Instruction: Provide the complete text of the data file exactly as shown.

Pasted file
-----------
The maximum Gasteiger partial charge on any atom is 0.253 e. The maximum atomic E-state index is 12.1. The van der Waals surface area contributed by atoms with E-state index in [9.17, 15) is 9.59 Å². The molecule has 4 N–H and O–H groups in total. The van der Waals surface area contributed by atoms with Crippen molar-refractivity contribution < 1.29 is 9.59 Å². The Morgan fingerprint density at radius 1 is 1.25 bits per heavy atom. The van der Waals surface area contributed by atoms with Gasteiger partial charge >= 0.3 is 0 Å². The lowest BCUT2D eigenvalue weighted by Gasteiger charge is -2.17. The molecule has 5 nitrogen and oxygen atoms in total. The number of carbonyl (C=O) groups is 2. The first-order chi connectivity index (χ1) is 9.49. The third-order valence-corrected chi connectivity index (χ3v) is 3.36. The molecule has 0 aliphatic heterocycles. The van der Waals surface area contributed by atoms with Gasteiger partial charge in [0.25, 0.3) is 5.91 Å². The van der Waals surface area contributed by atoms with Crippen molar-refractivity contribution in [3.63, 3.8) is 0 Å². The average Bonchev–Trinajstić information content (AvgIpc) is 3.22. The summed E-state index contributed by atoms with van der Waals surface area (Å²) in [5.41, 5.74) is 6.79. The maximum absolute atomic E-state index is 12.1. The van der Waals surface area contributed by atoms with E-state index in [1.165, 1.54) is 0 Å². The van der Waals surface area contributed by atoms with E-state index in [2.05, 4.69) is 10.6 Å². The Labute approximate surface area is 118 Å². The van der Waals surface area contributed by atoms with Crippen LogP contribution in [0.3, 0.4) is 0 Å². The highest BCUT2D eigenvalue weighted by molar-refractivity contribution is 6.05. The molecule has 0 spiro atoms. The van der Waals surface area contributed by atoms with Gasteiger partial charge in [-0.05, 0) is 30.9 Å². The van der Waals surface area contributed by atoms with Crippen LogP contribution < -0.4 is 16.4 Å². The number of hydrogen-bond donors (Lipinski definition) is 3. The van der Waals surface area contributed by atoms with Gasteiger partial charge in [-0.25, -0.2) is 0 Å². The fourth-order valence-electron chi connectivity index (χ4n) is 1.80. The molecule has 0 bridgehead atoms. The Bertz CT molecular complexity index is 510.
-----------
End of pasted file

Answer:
The maximum Gasteiger partial charge on any atom is 0.253 e. The maximum atomic E-state index is 12.1. The van der Waals surface area contributed by atoms with E-state index in [9.17, 15) is 9.59 Å². The molecule has 4 N–H and O–H groups in total. The van der Waals surface area contributed by atoms with Crippen molar-refractivity contribution < 1.29 is 9.59 Å². The Morgan fingerprint density at radius 1 is 1.25 bits per heavy atom. The van der Waals surface area contributed by atoms with Gasteiger partial charge >= 0.3 is 0 Å². The lowest BCUT2D eigenvalue weighted by Gasteiger charge is -2.17. The molecule has 5 nitrogen and oxygen atoms in total. The number of carbonyl (C=O) groups is 2. The first-order chi connectivity index (χ1) is 9.49. The third-order valence-corrected chi connectivity index (χ3v) is 3.36. The molecule has 0 aliphatic heterocycles. The van der Waals surface area contributed by atoms with Gasteiger partial charge in [0.25, 0.3) is 5.91 Å². The van der Waals surface area contributed by atoms with Crippen molar-refractivity contribution in [3.63, 3.8) is 0 Å². The average Bonchev–Trinajstić information content (AvgIpc) is 3.22. The summed E-state index contributed by atoms with van der Waals surface area (Å²) in [5.41, 5.74) is 6.79. The maximum absolute atomic E-state index is 12.1. The van der Waals surface area contributed by atoms with E-state index in [1.165, 1.54) is 0 Å². The van der Waals surface area contributed by atoms with E-state index in [2.05, 4.69) is 10.6 Å². The Labute approximate surface area is 118 Å². The van der Waals surface area contributed by atoms with Crippen LogP contribution in [0.3, 0.4) is 0 Å². The highest BCUT2D eigenvalue weighted by molar-refractivity contribution is 6.05. The molecule has 0 spiro atoms. The van der Waals surface area contributed by atoms with Gasteiger partial charge in [-0.05, 0) is 30.9 Å². The van der Waals surface area contributed by atoms with Crippen LogP contribution < -0.4 is 16.4 Å². The number of hydrogen-bond donors (Lipinski definition) is 3. The van der Waals surface area contributed by atoms with Gasteiger partial charge in [-0.25, -0.2) is 0 Å². The fourth-order valence-electron chi connectivity index (χ4n) is 1.80. The molecule has 0 bridgehead atoms. The Bertz CT molecular complexity index is 510.